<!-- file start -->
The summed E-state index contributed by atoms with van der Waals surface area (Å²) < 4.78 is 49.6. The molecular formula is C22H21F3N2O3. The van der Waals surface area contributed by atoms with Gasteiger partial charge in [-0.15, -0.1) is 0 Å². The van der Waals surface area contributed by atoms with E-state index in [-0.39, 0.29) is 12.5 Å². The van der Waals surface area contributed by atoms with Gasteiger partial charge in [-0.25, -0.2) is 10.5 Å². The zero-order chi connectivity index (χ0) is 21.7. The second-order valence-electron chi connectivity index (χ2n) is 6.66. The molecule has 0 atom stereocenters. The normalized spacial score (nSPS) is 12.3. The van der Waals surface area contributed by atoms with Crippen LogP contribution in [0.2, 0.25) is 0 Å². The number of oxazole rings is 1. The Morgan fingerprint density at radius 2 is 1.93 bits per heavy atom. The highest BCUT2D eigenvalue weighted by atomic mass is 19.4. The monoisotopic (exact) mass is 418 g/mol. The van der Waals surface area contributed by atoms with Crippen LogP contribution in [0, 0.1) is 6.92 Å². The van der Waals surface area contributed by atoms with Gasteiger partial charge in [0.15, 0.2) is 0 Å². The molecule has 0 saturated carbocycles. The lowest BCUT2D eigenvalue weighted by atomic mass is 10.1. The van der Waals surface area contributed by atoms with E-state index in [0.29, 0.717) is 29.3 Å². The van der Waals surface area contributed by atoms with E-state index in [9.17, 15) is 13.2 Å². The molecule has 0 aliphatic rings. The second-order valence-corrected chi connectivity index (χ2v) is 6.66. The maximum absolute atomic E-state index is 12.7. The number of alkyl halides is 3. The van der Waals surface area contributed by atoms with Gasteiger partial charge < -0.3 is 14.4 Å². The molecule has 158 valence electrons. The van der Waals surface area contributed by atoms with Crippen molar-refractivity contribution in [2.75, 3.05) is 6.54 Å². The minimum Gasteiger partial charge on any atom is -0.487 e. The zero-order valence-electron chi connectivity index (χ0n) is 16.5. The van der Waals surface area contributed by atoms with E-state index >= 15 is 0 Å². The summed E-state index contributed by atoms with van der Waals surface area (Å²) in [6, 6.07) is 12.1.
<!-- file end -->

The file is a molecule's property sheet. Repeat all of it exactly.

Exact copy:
The summed E-state index contributed by atoms with van der Waals surface area (Å²) < 4.78 is 49.6. The molecular formula is C22H21F3N2O3. The van der Waals surface area contributed by atoms with Gasteiger partial charge in [-0.15, -0.1) is 0 Å². The van der Waals surface area contributed by atoms with E-state index in [-0.39, 0.29) is 12.5 Å². The van der Waals surface area contributed by atoms with Gasteiger partial charge in [-0.25, -0.2) is 10.5 Å². The zero-order chi connectivity index (χ0) is 21.7. The second-order valence-electron chi connectivity index (χ2n) is 6.66. The molecule has 0 atom stereocenters. The normalized spacial score (nSPS) is 12.3. The van der Waals surface area contributed by atoms with Crippen LogP contribution in [0.2, 0.25) is 0 Å². The number of oxazole rings is 1. The Morgan fingerprint density at radius 2 is 1.93 bits per heavy atom. The highest BCUT2D eigenvalue weighted by atomic mass is 19.4. The monoisotopic (exact) mass is 418 g/mol. The van der Waals surface area contributed by atoms with Crippen LogP contribution in [0, 0.1) is 6.92 Å². The van der Waals surface area contributed by atoms with Gasteiger partial charge in [0.15, 0.2) is 0 Å². The molecule has 0 saturated carbocycles. The lowest BCUT2D eigenvalue weighted by atomic mass is 10.1. The van der Waals surface area contributed by atoms with E-state index in [0.29, 0.717) is 29.3 Å². The van der Waals surface area contributed by atoms with E-state index in [9.17, 15) is 13.2 Å². The molecule has 0 aliphatic rings. The second-order valence-corrected chi connectivity index (χ2v) is 6.66. The maximum absolute atomic E-state index is 12.7. The number of alkyl halides is 3. The van der Waals surface area contributed by atoms with Gasteiger partial charge < -0.3 is 14.4 Å². The molecule has 158 valence electrons. The van der Waals surface area contributed by atoms with Crippen molar-refractivity contribution in [2.75, 3.05) is 6.54 Å². The minimum Gasteiger partial charge on any atom is -0.487 e. The zero-order valence-electron chi connectivity index (χ0n) is 16.5. The van der Waals surface area contributed by atoms with E-state index >= 15 is 0 Å². The summed E-state index contributed by atoms with van der Waals surface area (Å²) in [6, 6.07) is 12.1.